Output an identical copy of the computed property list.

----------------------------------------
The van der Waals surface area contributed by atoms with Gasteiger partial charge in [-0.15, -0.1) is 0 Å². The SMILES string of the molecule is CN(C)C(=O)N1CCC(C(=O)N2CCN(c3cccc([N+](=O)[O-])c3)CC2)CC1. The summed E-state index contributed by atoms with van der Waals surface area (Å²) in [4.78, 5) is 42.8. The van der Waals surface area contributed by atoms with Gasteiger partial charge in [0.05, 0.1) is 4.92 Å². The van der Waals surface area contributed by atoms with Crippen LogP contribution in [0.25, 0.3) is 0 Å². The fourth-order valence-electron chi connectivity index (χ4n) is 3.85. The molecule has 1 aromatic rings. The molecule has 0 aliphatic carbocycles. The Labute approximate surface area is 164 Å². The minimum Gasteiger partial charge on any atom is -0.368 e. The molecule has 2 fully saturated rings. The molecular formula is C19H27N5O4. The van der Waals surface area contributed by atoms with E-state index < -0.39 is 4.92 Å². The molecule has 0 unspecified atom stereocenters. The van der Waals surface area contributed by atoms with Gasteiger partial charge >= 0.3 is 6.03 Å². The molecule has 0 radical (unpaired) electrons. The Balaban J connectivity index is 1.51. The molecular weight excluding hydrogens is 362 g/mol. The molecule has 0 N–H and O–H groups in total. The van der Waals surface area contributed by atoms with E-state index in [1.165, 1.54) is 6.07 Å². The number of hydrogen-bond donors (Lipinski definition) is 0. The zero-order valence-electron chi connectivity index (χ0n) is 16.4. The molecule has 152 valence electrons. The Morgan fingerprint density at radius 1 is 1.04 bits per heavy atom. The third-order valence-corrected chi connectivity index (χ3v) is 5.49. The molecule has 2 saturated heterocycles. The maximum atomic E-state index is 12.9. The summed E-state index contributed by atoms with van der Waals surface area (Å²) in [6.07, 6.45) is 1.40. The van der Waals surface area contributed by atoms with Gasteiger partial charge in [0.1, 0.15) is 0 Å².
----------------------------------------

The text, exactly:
The van der Waals surface area contributed by atoms with Gasteiger partial charge in [-0.15, -0.1) is 0 Å². The SMILES string of the molecule is CN(C)C(=O)N1CCC(C(=O)N2CCN(c3cccc([N+](=O)[O-])c3)CC2)CC1. The summed E-state index contributed by atoms with van der Waals surface area (Å²) in [4.78, 5) is 42.8. The van der Waals surface area contributed by atoms with Gasteiger partial charge in [0.05, 0.1) is 4.92 Å². The van der Waals surface area contributed by atoms with Crippen LogP contribution in [0.25, 0.3) is 0 Å². The fourth-order valence-electron chi connectivity index (χ4n) is 3.85. The molecule has 1 aromatic rings. The molecule has 0 aliphatic carbocycles. The Labute approximate surface area is 164 Å². The minimum Gasteiger partial charge on any atom is -0.368 e. The molecule has 2 fully saturated rings. The molecular formula is C19H27N5O4. The van der Waals surface area contributed by atoms with E-state index < -0.39 is 4.92 Å². The molecule has 0 unspecified atom stereocenters. The van der Waals surface area contributed by atoms with Gasteiger partial charge >= 0.3 is 6.03 Å². The molecule has 0 radical (unpaired) electrons. The Balaban J connectivity index is 1.51. The molecular weight excluding hydrogens is 362 g/mol. The molecule has 0 N–H and O–H groups in total. The van der Waals surface area contributed by atoms with E-state index in [1.165, 1.54) is 6.07 Å². The number of hydrogen-bond donors (Lipinski definition) is 0. The zero-order valence-electron chi connectivity index (χ0n) is 16.4. The molecule has 152 valence electrons. The Morgan fingerprint density at radius 1 is 1.04 bits per heavy atom. The third-order valence-corrected chi connectivity index (χ3v) is 5.49. The molecule has 2 saturated heterocycles. The maximum atomic E-state index is 12.9. The summed E-state index contributed by atoms with van der Waals surface area (Å²) in [6.07, 6.45) is 1.40. The van der Waals surface area contributed by atoms with Gasteiger partial charge in [0.1, 0.15) is 0 Å².